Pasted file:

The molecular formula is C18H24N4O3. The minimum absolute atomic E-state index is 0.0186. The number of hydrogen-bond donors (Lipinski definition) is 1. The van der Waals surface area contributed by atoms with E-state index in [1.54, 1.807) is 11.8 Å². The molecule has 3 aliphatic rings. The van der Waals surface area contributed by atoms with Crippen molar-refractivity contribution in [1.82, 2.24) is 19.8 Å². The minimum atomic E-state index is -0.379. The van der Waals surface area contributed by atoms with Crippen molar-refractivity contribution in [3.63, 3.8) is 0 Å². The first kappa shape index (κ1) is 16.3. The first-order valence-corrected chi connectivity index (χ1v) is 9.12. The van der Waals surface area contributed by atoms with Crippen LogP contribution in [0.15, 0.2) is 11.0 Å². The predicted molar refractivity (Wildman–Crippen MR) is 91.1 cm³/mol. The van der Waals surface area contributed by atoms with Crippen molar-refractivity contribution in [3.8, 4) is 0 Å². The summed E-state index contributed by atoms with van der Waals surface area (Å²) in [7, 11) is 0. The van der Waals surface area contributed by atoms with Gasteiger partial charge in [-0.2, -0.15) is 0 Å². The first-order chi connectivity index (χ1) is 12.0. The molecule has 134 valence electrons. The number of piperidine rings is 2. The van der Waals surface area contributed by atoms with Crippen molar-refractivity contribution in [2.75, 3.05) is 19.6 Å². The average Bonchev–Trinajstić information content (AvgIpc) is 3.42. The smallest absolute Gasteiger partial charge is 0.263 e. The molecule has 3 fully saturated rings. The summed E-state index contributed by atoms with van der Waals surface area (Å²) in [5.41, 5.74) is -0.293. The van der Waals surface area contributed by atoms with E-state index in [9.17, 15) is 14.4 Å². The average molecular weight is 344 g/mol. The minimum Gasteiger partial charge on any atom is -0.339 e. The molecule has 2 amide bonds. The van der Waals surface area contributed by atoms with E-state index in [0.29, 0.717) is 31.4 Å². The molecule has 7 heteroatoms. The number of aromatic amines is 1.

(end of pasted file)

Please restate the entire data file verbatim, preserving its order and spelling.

The molecular formula is C18H24N4O3. The minimum absolute atomic E-state index is 0.0186. The number of hydrogen-bond donors (Lipinski definition) is 1. The van der Waals surface area contributed by atoms with E-state index in [1.54, 1.807) is 11.8 Å². The molecule has 3 aliphatic rings. The van der Waals surface area contributed by atoms with Crippen molar-refractivity contribution in [1.82, 2.24) is 19.8 Å². The minimum atomic E-state index is -0.379. The van der Waals surface area contributed by atoms with Crippen molar-refractivity contribution in [3.63, 3.8) is 0 Å². The first kappa shape index (κ1) is 16.3. The first-order valence-corrected chi connectivity index (χ1v) is 9.12. The van der Waals surface area contributed by atoms with Crippen LogP contribution in [0.15, 0.2) is 11.0 Å². The predicted molar refractivity (Wildman–Crippen MR) is 91.1 cm³/mol. The van der Waals surface area contributed by atoms with Crippen molar-refractivity contribution in [3.8, 4) is 0 Å². The summed E-state index contributed by atoms with van der Waals surface area (Å²) in [7, 11) is 0. The van der Waals surface area contributed by atoms with Gasteiger partial charge in [-0.2, -0.15) is 0 Å². The first-order chi connectivity index (χ1) is 12.0. The molecule has 134 valence electrons. The number of piperidine rings is 2. The van der Waals surface area contributed by atoms with Crippen molar-refractivity contribution in [2.75, 3.05) is 19.6 Å². The average Bonchev–Trinajstić information content (AvgIpc) is 3.42. The smallest absolute Gasteiger partial charge is 0.263 e. The molecule has 3 fully saturated rings. The summed E-state index contributed by atoms with van der Waals surface area (Å²) in [5.41, 5.74) is -0.293. The van der Waals surface area contributed by atoms with E-state index in [9.17, 15) is 14.4 Å². The average molecular weight is 344 g/mol. The minimum Gasteiger partial charge on any atom is -0.339 e. The molecule has 2 amide bonds. The van der Waals surface area contributed by atoms with E-state index in [0.29, 0.717) is 31.4 Å². The molecule has 7 heteroatoms. The number of aromatic amines is 1.